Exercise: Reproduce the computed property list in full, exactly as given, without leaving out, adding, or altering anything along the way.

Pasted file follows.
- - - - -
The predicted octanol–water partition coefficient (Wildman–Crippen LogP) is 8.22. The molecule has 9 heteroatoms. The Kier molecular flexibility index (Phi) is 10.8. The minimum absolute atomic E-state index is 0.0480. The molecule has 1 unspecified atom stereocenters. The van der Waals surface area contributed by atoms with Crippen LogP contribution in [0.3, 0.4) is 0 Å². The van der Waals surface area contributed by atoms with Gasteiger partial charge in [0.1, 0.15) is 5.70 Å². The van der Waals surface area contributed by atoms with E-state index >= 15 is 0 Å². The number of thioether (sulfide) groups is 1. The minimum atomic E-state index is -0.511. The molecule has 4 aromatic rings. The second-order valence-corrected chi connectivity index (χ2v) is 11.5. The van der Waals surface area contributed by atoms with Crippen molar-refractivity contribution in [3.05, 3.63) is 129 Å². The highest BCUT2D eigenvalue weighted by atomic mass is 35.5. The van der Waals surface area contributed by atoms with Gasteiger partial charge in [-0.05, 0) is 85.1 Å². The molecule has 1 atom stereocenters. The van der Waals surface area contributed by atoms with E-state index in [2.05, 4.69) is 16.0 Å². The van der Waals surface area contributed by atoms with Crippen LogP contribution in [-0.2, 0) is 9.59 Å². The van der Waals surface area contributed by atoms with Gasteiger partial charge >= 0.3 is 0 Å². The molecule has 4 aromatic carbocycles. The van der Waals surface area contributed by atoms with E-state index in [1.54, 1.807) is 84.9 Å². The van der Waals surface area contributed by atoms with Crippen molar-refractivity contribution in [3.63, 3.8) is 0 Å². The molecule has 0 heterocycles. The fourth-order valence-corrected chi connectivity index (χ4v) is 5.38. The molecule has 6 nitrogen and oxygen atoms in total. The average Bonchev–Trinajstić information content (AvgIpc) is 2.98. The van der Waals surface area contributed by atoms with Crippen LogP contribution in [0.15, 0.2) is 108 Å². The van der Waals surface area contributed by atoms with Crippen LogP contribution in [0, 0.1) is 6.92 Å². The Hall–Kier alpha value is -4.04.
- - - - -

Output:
The predicted octanol–water partition coefficient (Wildman–Crippen LogP) is 8.22. The molecule has 9 heteroatoms. The Kier molecular flexibility index (Phi) is 10.8. The minimum absolute atomic E-state index is 0.0480. The molecule has 1 unspecified atom stereocenters. The van der Waals surface area contributed by atoms with Crippen LogP contribution in [0.3, 0.4) is 0 Å². The van der Waals surface area contributed by atoms with Gasteiger partial charge in [0.1, 0.15) is 5.70 Å². The van der Waals surface area contributed by atoms with E-state index >= 15 is 0 Å². The number of thioether (sulfide) groups is 1. The minimum atomic E-state index is -0.511. The molecule has 4 aromatic rings. The second-order valence-corrected chi connectivity index (χ2v) is 11.5. The van der Waals surface area contributed by atoms with Crippen molar-refractivity contribution in [3.05, 3.63) is 129 Å². The highest BCUT2D eigenvalue weighted by atomic mass is 35.5. The van der Waals surface area contributed by atoms with Gasteiger partial charge in [-0.05, 0) is 85.1 Å². The molecule has 1 atom stereocenters. The van der Waals surface area contributed by atoms with E-state index in [2.05, 4.69) is 16.0 Å². The van der Waals surface area contributed by atoms with Crippen LogP contribution in [-0.2, 0) is 9.59 Å². The van der Waals surface area contributed by atoms with Gasteiger partial charge >= 0.3 is 0 Å². The molecule has 4 aromatic carbocycles. The van der Waals surface area contributed by atoms with E-state index in [1.54, 1.807) is 84.9 Å². The van der Waals surface area contributed by atoms with Crippen molar-refractivity contribution in [3.63, 3.8) is 0 Å². The molecule has 0 heterocycles. The fourth-order valence-corrected chi connectivity index (χ4v) is 5.38. The molecule has 6 nitrogen and oxygen atoms in total. The average Bonchev–Trinajstić information content (AvgIpc) is 2.98. The van der Waals surface area contributed by atoms with Crippen LogP contribution in [0.15, 0.2) is 108 Å². The van der Waals surface area contributed by atoms with Crippen LogP contribution in [0, 0.1) is 6.92 Å². The Hall–Kier alpha value is -4.04.